In many litigation matters, experts will be needed to prove up your client’s case.  For example, in a business divorce, an economist or certified public accountant may be needed to prove up the economics involved in attempting to secure an equitable division of assets. In real estate litigation involving a boundary dispute, a survey expert will inevitably be required to prove up the boundary lines between your client’s property and the neighboring property, and an appraiser may be needed to quantify the value of the remaining land.


After the pleadings are closed and discovery has occurred, you are ready to set the case for trial but, first, you will be referred to mediation. It may be very productive to bring your expert to mediation so that the opposing party will hear your client’s position, firsthand and vice versa.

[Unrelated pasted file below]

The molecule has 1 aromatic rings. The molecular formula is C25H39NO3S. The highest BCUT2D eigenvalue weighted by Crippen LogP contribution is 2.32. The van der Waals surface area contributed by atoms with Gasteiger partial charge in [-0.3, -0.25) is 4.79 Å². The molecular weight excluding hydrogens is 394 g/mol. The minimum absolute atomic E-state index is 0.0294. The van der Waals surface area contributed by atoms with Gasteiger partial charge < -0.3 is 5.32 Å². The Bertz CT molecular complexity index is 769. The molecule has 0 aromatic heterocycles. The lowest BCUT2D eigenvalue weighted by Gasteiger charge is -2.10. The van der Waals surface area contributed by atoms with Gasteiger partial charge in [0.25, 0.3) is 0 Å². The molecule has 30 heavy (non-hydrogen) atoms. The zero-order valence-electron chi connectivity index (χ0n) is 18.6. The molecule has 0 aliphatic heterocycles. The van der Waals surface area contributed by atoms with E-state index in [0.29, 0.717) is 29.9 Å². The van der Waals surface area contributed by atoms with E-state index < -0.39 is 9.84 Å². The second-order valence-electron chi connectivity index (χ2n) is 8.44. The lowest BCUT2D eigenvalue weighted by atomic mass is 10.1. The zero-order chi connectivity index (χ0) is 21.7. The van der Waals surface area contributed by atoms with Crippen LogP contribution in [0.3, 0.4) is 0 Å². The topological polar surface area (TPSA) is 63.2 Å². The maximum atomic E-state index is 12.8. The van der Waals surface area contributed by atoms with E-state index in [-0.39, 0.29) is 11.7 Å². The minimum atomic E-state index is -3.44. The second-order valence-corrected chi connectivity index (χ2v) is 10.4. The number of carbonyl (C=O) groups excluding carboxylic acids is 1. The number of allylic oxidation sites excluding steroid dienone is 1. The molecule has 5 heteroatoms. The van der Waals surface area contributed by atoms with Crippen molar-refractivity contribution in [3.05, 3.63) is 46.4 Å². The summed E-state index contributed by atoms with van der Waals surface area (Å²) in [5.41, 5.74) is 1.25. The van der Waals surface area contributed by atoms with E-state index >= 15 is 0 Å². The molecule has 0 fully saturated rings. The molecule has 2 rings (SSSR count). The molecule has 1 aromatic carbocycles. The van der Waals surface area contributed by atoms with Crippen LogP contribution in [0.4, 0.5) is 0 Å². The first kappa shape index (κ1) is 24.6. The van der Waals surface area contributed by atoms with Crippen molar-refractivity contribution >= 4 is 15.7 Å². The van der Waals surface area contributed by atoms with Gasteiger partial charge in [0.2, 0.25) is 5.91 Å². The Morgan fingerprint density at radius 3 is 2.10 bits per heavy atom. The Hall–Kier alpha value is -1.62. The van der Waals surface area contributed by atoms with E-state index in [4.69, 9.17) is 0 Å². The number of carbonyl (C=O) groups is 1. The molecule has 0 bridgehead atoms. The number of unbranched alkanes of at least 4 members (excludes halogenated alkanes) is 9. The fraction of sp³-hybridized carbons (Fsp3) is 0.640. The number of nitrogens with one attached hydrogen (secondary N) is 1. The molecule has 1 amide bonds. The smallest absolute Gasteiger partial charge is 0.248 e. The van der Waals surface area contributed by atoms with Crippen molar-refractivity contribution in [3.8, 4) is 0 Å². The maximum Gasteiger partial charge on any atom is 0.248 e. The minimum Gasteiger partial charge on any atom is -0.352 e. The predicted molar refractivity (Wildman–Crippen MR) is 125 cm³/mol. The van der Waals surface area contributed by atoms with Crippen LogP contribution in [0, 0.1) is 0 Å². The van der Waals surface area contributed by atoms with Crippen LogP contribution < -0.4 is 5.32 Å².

Mediation participants are not often swayed by the arguments of opposing counsel, but when they hear the opinions espoused by designated “experts” they may listen a little more carefully. Of course, the downside is the possibility of giving away too much information before trial that may not have been discovered by the other side, and there is a cost element of bringing your expert. However, if your client’s best interests would be served by settling the case, it may make perfect sense to think outside the box and bring your expert to the mediation.